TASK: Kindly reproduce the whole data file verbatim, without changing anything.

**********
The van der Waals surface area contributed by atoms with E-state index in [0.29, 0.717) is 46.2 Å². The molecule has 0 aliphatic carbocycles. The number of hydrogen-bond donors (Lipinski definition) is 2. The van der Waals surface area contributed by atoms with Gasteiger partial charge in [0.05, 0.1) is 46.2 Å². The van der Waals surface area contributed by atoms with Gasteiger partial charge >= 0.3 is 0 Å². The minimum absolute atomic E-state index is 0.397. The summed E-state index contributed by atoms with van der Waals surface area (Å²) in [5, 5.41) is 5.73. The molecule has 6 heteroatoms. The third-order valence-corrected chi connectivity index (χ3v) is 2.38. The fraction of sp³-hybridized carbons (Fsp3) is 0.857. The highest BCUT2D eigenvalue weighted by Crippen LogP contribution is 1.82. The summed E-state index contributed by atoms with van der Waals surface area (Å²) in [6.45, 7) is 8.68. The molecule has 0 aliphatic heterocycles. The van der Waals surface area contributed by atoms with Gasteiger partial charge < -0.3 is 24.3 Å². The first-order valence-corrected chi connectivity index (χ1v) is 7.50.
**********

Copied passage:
The van der Waals surface area contributed by atoms with E-state index in [0.29, 0.717) is 46.2 Å². The molecule has 0 aliphatic carbocycles. The number of hydrogen-bond donors (Lipinski definition) is 2. The van der Waals surface area contributed by atoms with Gasteiger partial charge in [0.05, 0.1) is 46.2 Å². The van der Waals surface area contributed by atoms with Gasteiger partial charge >= 0.3 is 0 Å². The minimum absolute atomic E-state index is 0.397. The summed E-state index contributed by atoms with van der Waals surface area (Å²) in [5, 5.41) is 5.73. The molecule has 6 heteroatoms. The third-order valence-corrected chi connectivity index (χ3v) is 2.38. The fraction of sp³-hybridized carbons (Fsp3) is 0.857. The highest BCUT2D eigenvalue weighted by Crippen LogP contribution is 1.82. The summed E-state index contributed by atoms with van der Waals surface area (Å²) in [6.45, 7) is 8.68. The molecule has 0 aliphatic heterocycles. The van der Waals surface area contributed by atoms with Gasteiger partial charge < -0.3 is 24.3 Å². The first-order valence-corrected chi connectivity index (χ1v) is 7.50.